You may have even wondered if that was what old age had in store for you. Were you witnessing what it would be like for you? When you're young, it seems many years away, so the tendency is not to worry. But as you grow older, is osteoarthritis what's facing you? Is there a 100% chance that you will develop osteoarthritis at some point in your life? Does everyone develop osteoarthritis?
Common But Not Inevitable
Osteoarthritis is common, but the disease is not inevitable. While there are about 27 million Americans with osteoarthritis, it is possible for a person to live their entire life without developing the condition. That's including the elderly. It has been established that approximately 70% of people over the age of 65 have x-ray evidence of osteoarthritis, but not all of them experience symptoms.
Not Solely Related to the Aging Process
The risk of developing osteoarthritis increases with age, but it is not simply a normal part of aging. While certain cellular processes that occur with aging may cause osteoarthritis in some people, it has been suggested that there is more responsible for arthritic changes to cartilage and joints. An inflammatory process has been mentioned and studied.
Certain Factors Increase Risk of Osteoarthritis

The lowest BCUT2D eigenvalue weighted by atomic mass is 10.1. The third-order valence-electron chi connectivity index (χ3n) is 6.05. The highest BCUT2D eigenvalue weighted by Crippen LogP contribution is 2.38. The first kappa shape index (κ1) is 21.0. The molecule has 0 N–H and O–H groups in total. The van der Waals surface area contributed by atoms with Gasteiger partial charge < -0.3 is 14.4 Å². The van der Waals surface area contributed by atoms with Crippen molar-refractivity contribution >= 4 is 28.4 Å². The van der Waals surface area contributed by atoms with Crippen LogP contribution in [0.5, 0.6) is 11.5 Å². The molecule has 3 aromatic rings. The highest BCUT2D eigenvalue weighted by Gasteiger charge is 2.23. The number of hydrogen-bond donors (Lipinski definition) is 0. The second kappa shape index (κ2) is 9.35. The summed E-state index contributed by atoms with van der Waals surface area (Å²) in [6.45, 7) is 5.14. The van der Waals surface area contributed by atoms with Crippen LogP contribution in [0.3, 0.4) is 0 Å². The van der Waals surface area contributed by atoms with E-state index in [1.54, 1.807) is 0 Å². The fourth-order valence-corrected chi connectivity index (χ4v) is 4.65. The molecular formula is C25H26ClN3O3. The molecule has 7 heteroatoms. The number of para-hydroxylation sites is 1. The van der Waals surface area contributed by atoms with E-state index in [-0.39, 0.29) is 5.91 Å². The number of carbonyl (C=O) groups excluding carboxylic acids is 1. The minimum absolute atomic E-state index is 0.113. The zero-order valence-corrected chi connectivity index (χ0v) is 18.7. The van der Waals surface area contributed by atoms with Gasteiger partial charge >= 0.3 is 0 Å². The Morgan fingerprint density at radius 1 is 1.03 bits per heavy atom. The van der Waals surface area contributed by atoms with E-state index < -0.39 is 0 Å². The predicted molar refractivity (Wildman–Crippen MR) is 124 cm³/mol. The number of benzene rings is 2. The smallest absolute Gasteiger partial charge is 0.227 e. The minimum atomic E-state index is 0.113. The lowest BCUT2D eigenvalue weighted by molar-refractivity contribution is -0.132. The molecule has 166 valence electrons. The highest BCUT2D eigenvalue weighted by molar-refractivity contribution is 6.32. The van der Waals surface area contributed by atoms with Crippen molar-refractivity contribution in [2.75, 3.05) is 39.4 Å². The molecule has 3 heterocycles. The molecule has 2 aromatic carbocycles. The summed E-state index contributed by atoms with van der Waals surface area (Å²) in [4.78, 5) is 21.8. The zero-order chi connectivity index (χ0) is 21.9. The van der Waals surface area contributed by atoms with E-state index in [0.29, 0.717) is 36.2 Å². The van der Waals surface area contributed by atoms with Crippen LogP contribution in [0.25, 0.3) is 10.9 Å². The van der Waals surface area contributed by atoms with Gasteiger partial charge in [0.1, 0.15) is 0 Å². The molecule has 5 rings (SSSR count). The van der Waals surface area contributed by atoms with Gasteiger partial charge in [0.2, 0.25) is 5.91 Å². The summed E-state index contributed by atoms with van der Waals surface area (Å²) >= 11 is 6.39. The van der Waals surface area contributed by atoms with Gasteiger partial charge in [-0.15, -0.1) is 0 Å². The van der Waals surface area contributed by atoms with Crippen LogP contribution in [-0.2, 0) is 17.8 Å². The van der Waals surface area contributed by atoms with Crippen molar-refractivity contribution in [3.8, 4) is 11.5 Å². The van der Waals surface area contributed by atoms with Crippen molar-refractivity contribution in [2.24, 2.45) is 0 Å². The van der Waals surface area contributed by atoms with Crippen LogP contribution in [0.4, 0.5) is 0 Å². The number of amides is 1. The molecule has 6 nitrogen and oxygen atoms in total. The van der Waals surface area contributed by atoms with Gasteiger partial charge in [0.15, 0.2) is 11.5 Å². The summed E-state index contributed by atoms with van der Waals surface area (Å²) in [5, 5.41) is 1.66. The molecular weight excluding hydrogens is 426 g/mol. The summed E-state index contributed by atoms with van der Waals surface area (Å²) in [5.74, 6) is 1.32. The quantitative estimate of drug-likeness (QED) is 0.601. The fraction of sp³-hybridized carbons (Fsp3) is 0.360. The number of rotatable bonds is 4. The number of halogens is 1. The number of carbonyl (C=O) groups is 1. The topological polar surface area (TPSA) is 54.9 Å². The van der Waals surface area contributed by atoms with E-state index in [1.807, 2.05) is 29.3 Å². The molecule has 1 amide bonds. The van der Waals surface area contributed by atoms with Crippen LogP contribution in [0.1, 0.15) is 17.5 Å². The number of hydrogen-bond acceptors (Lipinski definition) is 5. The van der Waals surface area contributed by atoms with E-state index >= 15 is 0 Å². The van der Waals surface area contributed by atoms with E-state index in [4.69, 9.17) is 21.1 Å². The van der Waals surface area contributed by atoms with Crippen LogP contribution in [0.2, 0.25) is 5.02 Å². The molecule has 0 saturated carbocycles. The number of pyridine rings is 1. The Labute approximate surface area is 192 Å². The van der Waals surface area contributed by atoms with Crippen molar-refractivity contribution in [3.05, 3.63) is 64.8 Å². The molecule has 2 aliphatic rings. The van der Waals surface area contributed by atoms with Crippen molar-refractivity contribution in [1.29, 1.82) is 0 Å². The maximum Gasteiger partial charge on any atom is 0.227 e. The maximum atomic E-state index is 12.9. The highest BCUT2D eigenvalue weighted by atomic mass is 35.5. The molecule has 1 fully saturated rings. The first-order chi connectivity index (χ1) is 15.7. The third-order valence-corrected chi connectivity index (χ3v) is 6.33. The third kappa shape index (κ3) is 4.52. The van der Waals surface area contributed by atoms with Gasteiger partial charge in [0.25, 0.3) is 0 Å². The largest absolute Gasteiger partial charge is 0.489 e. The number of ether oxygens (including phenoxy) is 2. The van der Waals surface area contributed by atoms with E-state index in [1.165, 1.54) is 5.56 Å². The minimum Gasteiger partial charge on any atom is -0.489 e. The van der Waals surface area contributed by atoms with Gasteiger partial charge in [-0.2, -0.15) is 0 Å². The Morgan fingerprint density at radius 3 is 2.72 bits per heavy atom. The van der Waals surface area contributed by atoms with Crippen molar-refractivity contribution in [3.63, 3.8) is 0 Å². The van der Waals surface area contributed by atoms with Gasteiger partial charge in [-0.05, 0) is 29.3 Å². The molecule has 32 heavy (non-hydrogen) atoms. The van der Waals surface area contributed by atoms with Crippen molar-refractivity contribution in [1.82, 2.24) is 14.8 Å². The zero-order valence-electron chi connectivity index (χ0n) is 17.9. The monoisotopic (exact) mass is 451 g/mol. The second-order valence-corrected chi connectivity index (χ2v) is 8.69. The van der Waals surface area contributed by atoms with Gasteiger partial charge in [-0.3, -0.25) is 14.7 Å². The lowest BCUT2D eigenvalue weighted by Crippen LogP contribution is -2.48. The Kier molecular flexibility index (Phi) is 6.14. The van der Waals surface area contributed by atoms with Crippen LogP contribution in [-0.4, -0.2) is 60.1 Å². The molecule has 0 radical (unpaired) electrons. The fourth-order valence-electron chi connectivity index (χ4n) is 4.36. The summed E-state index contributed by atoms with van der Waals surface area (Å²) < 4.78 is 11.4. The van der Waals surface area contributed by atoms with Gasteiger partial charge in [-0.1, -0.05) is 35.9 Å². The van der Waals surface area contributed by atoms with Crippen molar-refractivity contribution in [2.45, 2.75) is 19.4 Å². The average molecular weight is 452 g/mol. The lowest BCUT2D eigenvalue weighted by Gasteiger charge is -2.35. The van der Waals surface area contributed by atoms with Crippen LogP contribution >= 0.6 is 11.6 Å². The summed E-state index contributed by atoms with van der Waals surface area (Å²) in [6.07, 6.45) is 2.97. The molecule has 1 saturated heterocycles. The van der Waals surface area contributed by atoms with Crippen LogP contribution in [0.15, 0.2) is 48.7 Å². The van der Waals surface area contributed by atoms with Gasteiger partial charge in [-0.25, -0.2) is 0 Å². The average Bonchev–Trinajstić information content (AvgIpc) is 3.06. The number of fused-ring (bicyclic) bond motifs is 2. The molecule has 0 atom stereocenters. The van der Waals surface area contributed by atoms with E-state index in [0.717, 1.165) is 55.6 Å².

There are risk factors associated with osteoarthritis. The more risk factors you have, the more likely you will develop the disease. For example, if have a family history of osteoarthritis, you are at increased risk of developing the disease. If you have had a joint injury or are overweight, your risk of developing osteoarthritis is greater. Some risk factors are modifiable (e.g., being overweight) while others are not (e.g., genetics). While these factors increase your chances of developing osteoarthritis, you can develop the disease even if you have none of the recognized risk factors.
The Bottom Line
Not everyone develops osteoarthritis. It is not an inevitable condition. Risk factors increase the likelihood you will develop osteoarthritis, but people can develop the disease who have none of the known risk factors.
Managing Arthritis: Q & A's. Longevity. Foundations of Wellness. UC Berkeley. Accessed 11/27/2011.
Osteoarthritis of the Hip. American Academy of Orthopaedic Surgeon. July 2007.